But what if your entire book is based on another one? What if a certain piece of information (in the cases of these books, a writer or a specific novel) is foundational to your text? How, then, should you proceed? Should you explain the referenced work so that those unfamiliar with it can enjoy your book? Or should you simply accept that some readers will fall behind and end up befuddled? It’s a tricky enterprise, and since there are as many ways to pay homage to earlier literature as there are ways to create new literature, I thought it would be useful to see how some contemporary writers approach this finicky issue.
If you’re a professor or mentor, it’s the time of year you should expect to be hit up for recommendation letters. You can find inspiration in Ralph Waldo Emerson’s recommendation letter for Walt Whitman, when the latter was seeking government employment despite his controversial poetry. “He is known to me as a man of strong original genius, combining, with marked eccentricities, great powers & valuable traits of character: a self-relying large-hearted man, much beloved by his friends.” Even if the government didn’t like Whitman’s work, we do; read our own Michael Bourne’s essay on the power of Whitman’s poetry.
He was a sassy youngster…[A]s to burning the epistle up or not—it never occurred to me to do anything at all: what the hell did I care whether he was pertinent or impertinent? he was fresh, breezy, Irish: that was the price paid for admission—and enough: he was welcome!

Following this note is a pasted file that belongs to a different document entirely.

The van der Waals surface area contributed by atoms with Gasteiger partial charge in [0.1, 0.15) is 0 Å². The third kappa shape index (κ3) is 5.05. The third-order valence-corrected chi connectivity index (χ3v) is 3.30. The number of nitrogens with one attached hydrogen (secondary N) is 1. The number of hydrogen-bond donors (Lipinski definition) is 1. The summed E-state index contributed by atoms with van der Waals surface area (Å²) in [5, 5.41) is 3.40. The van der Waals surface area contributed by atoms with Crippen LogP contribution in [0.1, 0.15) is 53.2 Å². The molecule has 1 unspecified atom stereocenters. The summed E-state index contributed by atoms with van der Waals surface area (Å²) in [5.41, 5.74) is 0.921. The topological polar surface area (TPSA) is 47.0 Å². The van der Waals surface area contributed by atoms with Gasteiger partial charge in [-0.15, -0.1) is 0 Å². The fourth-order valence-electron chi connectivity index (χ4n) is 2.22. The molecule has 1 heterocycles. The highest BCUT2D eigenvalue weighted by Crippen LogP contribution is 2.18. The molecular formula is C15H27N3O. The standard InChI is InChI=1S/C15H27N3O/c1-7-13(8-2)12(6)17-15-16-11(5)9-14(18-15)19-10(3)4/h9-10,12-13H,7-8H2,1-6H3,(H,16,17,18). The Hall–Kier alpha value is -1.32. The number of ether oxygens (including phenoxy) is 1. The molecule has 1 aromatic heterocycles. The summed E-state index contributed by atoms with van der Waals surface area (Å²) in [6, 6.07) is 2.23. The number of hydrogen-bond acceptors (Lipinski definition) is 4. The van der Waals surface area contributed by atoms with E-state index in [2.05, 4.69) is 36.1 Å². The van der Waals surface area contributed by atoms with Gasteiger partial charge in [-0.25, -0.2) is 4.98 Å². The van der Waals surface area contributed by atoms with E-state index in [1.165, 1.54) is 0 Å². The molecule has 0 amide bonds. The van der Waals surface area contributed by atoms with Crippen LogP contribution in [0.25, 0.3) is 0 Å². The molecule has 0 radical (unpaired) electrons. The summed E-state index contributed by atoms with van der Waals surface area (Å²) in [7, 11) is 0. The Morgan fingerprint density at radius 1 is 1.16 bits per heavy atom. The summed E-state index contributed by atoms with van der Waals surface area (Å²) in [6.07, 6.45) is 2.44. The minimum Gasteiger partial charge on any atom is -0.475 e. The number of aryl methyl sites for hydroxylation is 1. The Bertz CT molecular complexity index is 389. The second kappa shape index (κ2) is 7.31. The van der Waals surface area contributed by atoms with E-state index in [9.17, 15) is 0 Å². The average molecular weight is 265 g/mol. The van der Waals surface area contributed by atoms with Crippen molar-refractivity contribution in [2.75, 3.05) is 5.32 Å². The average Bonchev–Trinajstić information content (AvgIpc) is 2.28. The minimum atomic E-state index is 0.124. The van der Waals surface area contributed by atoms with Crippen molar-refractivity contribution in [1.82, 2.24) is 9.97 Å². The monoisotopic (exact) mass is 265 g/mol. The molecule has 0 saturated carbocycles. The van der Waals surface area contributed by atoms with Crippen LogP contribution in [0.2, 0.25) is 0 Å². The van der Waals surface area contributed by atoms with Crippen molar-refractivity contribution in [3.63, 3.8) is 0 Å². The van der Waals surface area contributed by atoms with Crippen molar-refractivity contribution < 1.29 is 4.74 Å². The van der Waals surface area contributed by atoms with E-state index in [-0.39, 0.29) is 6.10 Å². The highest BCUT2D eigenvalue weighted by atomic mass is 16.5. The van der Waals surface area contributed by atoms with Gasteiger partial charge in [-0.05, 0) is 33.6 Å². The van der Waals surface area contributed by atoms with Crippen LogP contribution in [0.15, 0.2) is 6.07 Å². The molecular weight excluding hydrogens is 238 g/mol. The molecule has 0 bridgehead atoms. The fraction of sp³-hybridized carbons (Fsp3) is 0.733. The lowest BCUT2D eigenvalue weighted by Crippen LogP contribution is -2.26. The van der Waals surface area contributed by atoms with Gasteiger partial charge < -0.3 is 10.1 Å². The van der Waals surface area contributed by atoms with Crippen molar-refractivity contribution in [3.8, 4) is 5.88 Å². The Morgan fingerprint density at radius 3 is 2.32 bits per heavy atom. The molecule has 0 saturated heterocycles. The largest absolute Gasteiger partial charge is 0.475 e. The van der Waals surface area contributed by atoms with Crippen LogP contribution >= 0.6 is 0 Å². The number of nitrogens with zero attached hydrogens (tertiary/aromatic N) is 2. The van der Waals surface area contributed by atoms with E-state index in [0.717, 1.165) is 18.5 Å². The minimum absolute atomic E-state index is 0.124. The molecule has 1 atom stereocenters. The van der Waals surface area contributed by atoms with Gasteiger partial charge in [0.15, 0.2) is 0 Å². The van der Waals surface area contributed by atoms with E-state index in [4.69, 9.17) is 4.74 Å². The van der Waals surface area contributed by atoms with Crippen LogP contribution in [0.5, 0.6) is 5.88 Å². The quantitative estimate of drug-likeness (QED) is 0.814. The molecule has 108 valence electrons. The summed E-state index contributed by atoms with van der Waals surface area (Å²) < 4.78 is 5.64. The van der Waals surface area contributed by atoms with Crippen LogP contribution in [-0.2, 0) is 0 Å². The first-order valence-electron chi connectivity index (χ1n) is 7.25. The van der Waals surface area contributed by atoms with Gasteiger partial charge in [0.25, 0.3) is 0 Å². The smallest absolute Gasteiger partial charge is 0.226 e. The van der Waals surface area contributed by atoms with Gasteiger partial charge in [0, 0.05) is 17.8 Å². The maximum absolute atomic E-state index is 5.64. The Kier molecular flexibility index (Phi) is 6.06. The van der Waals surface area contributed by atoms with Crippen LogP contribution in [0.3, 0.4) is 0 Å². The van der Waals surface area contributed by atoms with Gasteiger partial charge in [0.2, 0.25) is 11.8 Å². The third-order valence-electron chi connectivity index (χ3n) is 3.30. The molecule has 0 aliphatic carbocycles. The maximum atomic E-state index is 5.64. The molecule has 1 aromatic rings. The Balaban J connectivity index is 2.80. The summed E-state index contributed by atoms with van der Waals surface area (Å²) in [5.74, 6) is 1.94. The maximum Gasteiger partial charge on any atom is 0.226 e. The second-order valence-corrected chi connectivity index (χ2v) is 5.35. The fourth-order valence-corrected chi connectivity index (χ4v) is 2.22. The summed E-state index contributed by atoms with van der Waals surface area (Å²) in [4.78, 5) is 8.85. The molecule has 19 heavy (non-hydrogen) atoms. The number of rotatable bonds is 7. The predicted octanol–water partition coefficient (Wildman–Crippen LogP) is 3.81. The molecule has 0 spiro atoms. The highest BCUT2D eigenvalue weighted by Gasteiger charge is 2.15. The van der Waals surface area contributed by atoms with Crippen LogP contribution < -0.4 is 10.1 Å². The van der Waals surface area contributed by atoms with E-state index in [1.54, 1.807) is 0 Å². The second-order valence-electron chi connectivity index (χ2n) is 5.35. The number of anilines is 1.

…Poe’s verses illustrate an intense faculty for technical and abstract beauty, with the rhyming art to excess, an incorrigible propensity toward nocturnal themes, a demoniac undertone behind every page—and, by final judgment, probably belong among the electric lights of imaginative literature, brilliant and dazzling…
I went to class, I wrote papers, I taught my sections of comp, but really I was adrift. Anyone who has felt this way for any length of time knows that “adrift” isn’t a metaphor but a description of a physical fact. I would wake up in the middle of the night with the queasy sense that the bed I was in, the tatty little bedroom around me, the ground it all sat upon seemed strangely insubstantial. Temporary. Not to be trusted. Other nights I had dreams in which I simply ceased to exist. There I was, sitting in my parents’ living room or standing at the head of my classroom at school, screaming and screaming, but no one saw me, and worse, no one seemed to be particularly put out that I wasn’t there. The world went on its merry way as if I had never existed. Dreams like those made jumping off the Golden Gate Bridge sickeningly attractive. The fall would kill me, yes, but at least then I would be actually dead, at least then I would be missed.
It was during this time of profound personal crisis that I first read the famous opening lines of Whitman’s “Song of Myself”:
I celebrate myself,
And what I assume you shall assume
For every atom belonging to me as good belongs to you.
I loafe and invite my soul,
I lean and loafe at my ease…observing a spear of summer grass.
I was doing a lot of leaning and loafing that year, but very little inviting of my soul. Like a lot of lost people, I assumed that my soul – “the other I am,” to use Whitman’s term for it – was the problem, and that inviting it too openly, too nakedly, would send me right over the side of the Golden Gate Bridge.
Excerpted from Michael Bourne's “Embracing The Other I Am; or, How Walt Whitman Saved My Life,” which has been nominated for the 3 Quarks Daily Literary Award.